Posting a blog entry today, I am, of course, tempted to write something farcical, outrageous, or dare I say, even foolish, it being April 1. But humour can be a dangerous thing when shared with readers unknown, as some journalists have learned, being fired for their springtime “news items” jokes. Other so-called jokes have gone seriously wrong, and I had no appetite for being included in this year’s list of disasters.
In reading about the many April 1 missteps, my inner copy editor focused on the humble apostrophe. I read about April Fool’s Day, April Fools’ Day, and April Fools Day.
Which is correct? I wondered. Singular possessive? Plural possessive? The noun being used attributively?
The Oxford English Dictionary’s first choice is April Fool’s Day, but offers up April Fools’ as an alternative. The Canadian Oxford lists only Fool’s. Perhaps we Canadians can’t abide the thought of there being more than one fool per day.
I consulted several other dictionaries I have on my shelf: Nelson Canadian favours Fools’ (but I’m sure not fools), as does Gage Canadian. Webster’s allows both the singular and plural possessive.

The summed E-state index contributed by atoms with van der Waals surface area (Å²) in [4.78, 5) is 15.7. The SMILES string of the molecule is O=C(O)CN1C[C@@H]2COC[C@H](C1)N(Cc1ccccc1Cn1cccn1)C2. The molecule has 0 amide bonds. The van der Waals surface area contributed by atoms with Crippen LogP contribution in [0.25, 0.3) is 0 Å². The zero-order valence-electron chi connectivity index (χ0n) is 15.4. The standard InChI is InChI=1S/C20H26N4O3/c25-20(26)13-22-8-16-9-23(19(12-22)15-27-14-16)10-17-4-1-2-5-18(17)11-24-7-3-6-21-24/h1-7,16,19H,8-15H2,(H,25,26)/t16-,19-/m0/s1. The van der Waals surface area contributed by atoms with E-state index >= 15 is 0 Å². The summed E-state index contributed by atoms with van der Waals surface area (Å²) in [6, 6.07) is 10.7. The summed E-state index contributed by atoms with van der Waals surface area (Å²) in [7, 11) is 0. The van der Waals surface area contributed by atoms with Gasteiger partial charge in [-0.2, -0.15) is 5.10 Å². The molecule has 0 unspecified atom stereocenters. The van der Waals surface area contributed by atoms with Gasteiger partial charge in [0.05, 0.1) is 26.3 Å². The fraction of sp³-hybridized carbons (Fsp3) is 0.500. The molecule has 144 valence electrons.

Grammar Girl weighed in a few years ago, explaining simply, “[It] is the day of fools, so the correct spelling is April Fools’ Day.”
Copy editors spend a lot of time delving into sources to find the answers to such questions. When the client’s clock is ticking, at some point you have to make a defensible decision, always following the mantra, of course, “Be consistent.”
Or … you could avoid the question altogether and this year take up the French tradition of poisson d’avril. I learned about “the April fish” when my children were in the elementary years of French immersion. Their challenge was to paste a cut-out paper fish on a schoolmate’s back, without the victim (the poisson d’avril) noticing. No worry in this case about the apostrophe, of course. And I certainly don’t recall the teacher—or any of the children—consulting dictionaries before jumping into the fun!